The Laurie David Interview, Part I: Dinner is Love

Laurie David is fired up about family dinners. She's used her epiphany to write a book that demonstrates how family dinners have the potential -- if we embrace them -- to be so much more than just, "Hey Mom, what's for dinner?"
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She had her epiphany at the dinner table. It was just a year and a half ago now. Dessert was long gone, but her kids were still at the table talking. She sat back in her chair, and realized: oh my gosh, this is the one thing I've done right as a parent. She reflected how it hadn't happened by itself. It had been a conscious effort to create family dinner rituals at home. Perhaps, she wondered, she could share this with other people...

Laurie David, producer of the Academy Award-winning documentary An Inconvenient Truth, and author of The Down-to-Earth Guide to Global Warming, is fired up about family dinners. She's used her epiphany to write a wonderfully inspiring, and deeply enlightening, book that demonstrates how family dinners have the potential -- if we embrace them -- to be so much more than just, "Hey Mom, what's for dinner?"

The Family Dinner reveals that parents face immense challenges in reaching their kids today, and yet the daily ritual of family dinner, the simple act of eating, talking and sharing at the dinner table, can help bridge the divide. Chock full of great ways to connect with your kids, one meal at a time, it uses recipes, fun table games, the advice of renowned experts, Laurie's own lessons learned with former husband Larry David and their two daughters, and a whole lot of love, it makes the case that you should stay at the dinner table sharing with your kids, and not just run off to see another rerun of, well, Seinfeld...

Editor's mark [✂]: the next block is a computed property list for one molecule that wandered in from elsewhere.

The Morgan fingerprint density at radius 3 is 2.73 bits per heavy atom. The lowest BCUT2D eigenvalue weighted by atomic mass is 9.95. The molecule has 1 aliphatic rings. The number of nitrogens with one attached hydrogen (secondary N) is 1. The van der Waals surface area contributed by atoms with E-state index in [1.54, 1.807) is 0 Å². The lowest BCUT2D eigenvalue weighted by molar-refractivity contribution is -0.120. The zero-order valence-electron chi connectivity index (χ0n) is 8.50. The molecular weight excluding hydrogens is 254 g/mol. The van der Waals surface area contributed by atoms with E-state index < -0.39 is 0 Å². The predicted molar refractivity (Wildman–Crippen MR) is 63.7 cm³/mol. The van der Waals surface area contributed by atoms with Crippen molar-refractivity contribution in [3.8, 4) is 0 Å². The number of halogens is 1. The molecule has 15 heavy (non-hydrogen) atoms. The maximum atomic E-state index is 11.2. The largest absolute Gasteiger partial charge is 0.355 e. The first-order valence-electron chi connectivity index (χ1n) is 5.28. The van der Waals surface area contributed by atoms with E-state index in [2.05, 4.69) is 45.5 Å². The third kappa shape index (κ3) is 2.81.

Chris Elam: One of your contributors, physician Dean Ornish, writes this book is a 'recipe for joy, health and healing.' Did you set out to write such a recipe?

Laurie David: I love that quote, I think it's true in retrospect. But no, I didn't write with that lofty purpose. I did, however, hope to share what I've learned as a parent. There's so much in our culture today that separates us, that tears at the family fabric: the TV, the computer, the cellphone. It's getting harder and harder to connect with our kids. Luckily, family rituals can come to the rescue.

CE: What does the ritual of dinner mean, why is it so important?

LD: Well, dinner isn't just about the food. It's just as much about the conversation. It's about gratitude. It's about laughter. It's about learning.

Studies show that the dinner table is the number one place where we learn about family history and lore. It's also the place where we get civilized. And where we civilize our children. Where they learn to form and air their opinions, and to listen, and to reform their opinions. Where we teach kids the things they need to become productive members of their community.

I didn't understood this at first -- it only came to me in the process of writing the book. I discovered the staggering research that everything a parent is concerned with, or worries about -- alcohol, drugs, nutrition, promiscuity, grades -- can be improved by sitting down for family dinner. By eating and sharing together.

CE: Did you start early with your own kids?

LD; As soon as they could sit in their high chairs. At first, I was just desperate for some happy family moments. I keyed in on the dinner hour as the time to grab them.

Listen, parenting is hard. It's challenging. You need to grab happy moments. You can't wait for them. You need to create them!

I'm very grateful for this realization. Because when kids get older, it gets much harder. And when kids enter their teens, that's when most people stop their family rituals. Which is exactly when they need them more than ever! Dinner is love.

CE: So what can parents do to encourage family dinner rituals?